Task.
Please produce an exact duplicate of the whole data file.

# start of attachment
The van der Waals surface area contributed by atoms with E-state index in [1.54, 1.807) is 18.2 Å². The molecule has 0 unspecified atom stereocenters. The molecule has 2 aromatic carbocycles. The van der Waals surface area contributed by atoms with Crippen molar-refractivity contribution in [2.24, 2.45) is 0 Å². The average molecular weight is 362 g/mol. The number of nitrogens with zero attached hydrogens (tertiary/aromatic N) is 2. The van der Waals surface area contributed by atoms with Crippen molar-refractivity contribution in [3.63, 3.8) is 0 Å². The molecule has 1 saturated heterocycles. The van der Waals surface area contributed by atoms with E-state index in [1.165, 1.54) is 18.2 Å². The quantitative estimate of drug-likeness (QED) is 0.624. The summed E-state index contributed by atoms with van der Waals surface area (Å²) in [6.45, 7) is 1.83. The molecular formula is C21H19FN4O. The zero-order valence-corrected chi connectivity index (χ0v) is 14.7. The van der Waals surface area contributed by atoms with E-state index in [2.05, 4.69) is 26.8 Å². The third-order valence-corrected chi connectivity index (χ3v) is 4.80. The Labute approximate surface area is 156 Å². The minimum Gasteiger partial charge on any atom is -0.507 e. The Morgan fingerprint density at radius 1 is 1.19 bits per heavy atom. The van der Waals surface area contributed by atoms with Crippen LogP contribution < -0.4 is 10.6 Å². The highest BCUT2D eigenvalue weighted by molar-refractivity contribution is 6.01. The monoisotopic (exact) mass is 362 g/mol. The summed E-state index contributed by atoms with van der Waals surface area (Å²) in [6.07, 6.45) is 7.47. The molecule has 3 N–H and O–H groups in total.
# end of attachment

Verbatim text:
The van der Waals surface area contributed by atoms with E-state index in [1.54, 1.807) is 18.2 Å². The molecule has 0 unspecified atom stereocenters. The molecule has 2 aromatic carbocycles. The van der Waals surface area contributed by atoms with Crippen molar-refractivity contribution in [2.24, 2.45) is 0 Å². The average molecular weight is 362 g/mol. The number of nitrogens with zero attached hydrogens (tertiary/aromatic N) is 2. The van der Waals surface area contributed by atoms with Crippen molar-refractivity contribution in [3.63, 3.8) is 0 Å². The molecule has 1 saturated heterocycles. The van der Waals surface area contributed by atoms with E-state index in [1.165, 1.54) is 18.2 Å². The quantitative estimate of drug-likeness (QED) is 0.624. The summed E-state index contributed by atoms with van der Waals surface area (Å²) in [6.45, 7) is 1.83. The molecular formula is C21H19FN4O. The zero-order valence-corrected chi connectivity index (χ0v) is 14.7. The van der Waals surface area contributed by atoms with E-state index in [2.05, 4.69) is 26.8 Å². The third-order valence-corrected chi connectivity index (χ3v) is 4.80. The Labute approximate surface area is 156 Å². The minimum Gasteiger partial charge on any atom is -0.507 e. The Morgan fingerprint density at radius 1 is 1.19 bits per heavy atom. The van der Waals surface area contributed by atoms with Crippen LogP contribution < -0.4 is 10.6 Å². The highest BCUT2D eigenvalue weighted by molar-refractivity contribution is 6.01. The monoisotopic (exact) mass is 362 g/mol. The summed E-state index contributed by atoms with van der Waals surface area (Å²) in [6.07, 6.45) is 7.47. The molecule has 3 N–H and O–H groups in total.